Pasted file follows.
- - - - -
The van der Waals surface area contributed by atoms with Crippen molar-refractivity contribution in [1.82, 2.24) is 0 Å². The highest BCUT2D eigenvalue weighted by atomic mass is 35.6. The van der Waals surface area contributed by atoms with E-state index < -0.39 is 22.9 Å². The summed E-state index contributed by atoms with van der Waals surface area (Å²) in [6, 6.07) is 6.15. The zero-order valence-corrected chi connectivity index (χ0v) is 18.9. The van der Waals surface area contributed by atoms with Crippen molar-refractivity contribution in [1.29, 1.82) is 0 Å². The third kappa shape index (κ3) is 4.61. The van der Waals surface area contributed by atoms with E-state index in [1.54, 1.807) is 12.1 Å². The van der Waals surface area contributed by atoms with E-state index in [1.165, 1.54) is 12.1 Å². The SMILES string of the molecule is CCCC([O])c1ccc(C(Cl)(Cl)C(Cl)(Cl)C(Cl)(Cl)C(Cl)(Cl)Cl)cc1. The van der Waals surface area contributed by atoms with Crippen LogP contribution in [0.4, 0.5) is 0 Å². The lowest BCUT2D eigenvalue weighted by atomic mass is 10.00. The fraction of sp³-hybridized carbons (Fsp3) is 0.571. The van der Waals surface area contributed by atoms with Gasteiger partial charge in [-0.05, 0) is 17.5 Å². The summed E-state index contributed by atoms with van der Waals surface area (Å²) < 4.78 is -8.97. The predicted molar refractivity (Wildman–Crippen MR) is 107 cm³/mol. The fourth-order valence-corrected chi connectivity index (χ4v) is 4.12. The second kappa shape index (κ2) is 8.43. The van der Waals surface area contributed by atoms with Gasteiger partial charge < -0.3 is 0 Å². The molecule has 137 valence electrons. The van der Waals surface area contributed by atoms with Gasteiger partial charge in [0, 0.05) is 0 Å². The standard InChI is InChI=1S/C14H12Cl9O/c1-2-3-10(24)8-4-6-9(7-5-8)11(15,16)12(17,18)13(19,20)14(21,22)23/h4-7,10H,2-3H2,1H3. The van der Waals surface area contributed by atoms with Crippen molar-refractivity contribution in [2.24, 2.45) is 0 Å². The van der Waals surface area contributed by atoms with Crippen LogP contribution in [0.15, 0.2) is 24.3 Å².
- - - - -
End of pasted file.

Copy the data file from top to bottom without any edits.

The van der Waals surface area contributed by atoms with Crippen molar-refractivity contribution in [1.82, 2.24) is 0 Å². The highest BCUT2D eigenvalue weighted by atomic mass is 35.6. The van der Waals surface area contributed by atoms with E-state index < -0.39 is 22.9 Å². The summed E-state index contributed by atoms with van der Waals surface area (Å²) in [6, 6.07) is 6.15. The zero-order valence-corrected chi connectivity index (χ0v) is 18.9. The van der Waals surface area contributed by atoms with Crippen molar-refractivity contribution in [1.29, 1.82) is 0 Å². The third kappa shape index (κ3) is 4.61. The van der Waals surface area contributed by atoms with E-state index in [1.54, 1.807) is 12.1 Å². The van der Waals surface area contributed by atoms with E-state index in [1.165, 1.54) is 12.1 Å². The SMILES string of the molecule is CCCC([O])c1ccc(C(Cl)(Cl)C(Cl)(Cl)C(Cl)(Cl)C(Cl)(Cl)Cl)cc1. The van der Waals surface area contributed by atoms with Crippen LogP contribution in [0.4, 0.5) is 0 Å². The lowest BCUT2D eigenvalue weighted by atomic mass is 10.00. The fraction of sp³-hybridized carbons (Fsp3) is 0.571. The van der Waals surface area contributed by atoms with Gasteiger partial charge in [-0.05, 0) is 17.5 Å². The summed E-state index contributed by atoms with van der Waals surface area (Å²) < 4.78 is -8.97. The predicted molar refractivity (Wildman–Crippen MR) is 107 cm³/mol. The fourth-order valence-corrected chi connectivity index (χ4v) is 4.12. The second kappa shape index (κ2) is 8.43. The van der Waals surface area contributed by atoms with Gasteiger partial charge < -0.3 is 0 Å². The molecule has 137 valence electrons. The van der Waals surface area contributed by atoms with Gasteiger partial charge in [0, 0.05) is 0 Å². The standard InChI is InChI=1S/C14H12Cl9O/c1-2-3-10(24)8-4-6-9(7-5-8)11(15,16)12(17,18)13(19,20)14(21,22)23/h4-7,10H,2-3H2,1H3. The van der Waals surface area contributed by atoms with Crippen molar-refractivity contribution in [2.24, 2.45) is 0 Å². The van der Waals surface area contributed by atoms with Crippen LogP contribution in [0.15, 0.2) is 24.3 Å².